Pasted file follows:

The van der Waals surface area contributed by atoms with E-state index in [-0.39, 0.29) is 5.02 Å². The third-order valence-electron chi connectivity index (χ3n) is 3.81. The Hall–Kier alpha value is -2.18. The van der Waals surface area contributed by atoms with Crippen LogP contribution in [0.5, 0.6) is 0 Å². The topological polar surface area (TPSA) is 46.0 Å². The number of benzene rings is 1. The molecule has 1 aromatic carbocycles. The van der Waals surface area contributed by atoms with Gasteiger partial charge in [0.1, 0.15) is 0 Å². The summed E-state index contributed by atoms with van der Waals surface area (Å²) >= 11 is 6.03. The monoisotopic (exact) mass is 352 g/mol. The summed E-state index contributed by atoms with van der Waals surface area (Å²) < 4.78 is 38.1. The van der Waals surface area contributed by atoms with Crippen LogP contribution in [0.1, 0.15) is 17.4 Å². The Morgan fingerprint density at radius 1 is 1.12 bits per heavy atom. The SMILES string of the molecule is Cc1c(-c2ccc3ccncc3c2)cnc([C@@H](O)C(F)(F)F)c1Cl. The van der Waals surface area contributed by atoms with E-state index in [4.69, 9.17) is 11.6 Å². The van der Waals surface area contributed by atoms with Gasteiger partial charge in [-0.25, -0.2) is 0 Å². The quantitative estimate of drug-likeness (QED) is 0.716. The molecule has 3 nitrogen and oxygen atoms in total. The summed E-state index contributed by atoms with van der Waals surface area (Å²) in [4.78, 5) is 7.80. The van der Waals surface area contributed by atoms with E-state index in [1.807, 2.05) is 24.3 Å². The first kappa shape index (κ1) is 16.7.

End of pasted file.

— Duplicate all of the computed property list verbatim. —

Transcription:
The van der Waals surface area contributed by atoms with E-state index in [-0.39, 0.29) is 5.02 Å². The third-order valence-electron chi connectivity index (χ3n) is 3.81. The Hall–Kier alpha value is -2.18. The van der Waals surface area contributed by atoms with Crippen LogP contribution in [0.5, 0.6) is 0 Å². The topological polar surface area (TPSA) is 46.0 Å². The number of benzene rings is 1. The molecule has 1 aromatic carbocycles. The van der Waals surface area contributed by atoms with Gasteiger partial charge in [0.1, 0.15) is 0 Å². The summed E-state index contributed by atoms with van der Waals surface area (Å²) >= 11 is 6.03. The monoisotopic (exact) mass is 352 g/mol. The summed E-state index contributed by atoms with van der Waals surface area (Å²) < 4.78 is 38.1. The van der Waals surface area contributed by atoms with Crippen LogP contribution in [0.1, 0.15) is 17.4 Å². The Morgan fingerprint density at radius 1 is 1.12 bits per heavy atom. The SMILES string of the molecule is Cc1c(-c2ccc3ccncc3c2)cnc([C@@H](O)C(F)(F)F)c1Cl. The van der Waals surface area contributed by atoms with E-state index in [4.69, 9.17) is 11.6 Å². The van der Waals surface area contributed by atoms with Gasteiger partial charge in [-0.25, -0.2) is 0 Å². The quantitative estimate of drug-likeness (QED) is 0.716. The molecule has 3 nitrogen and oxygen atoms in total. The summed E-state index contributed by atoms with van der Waals surface area (Å²) in [4.78, 5) is 7.80. The van der Waals surface area contributed by atoms with E-state index in [1.807, 2.05) is 24.3 Å². The first kappa shape index (κ1) is 16.7.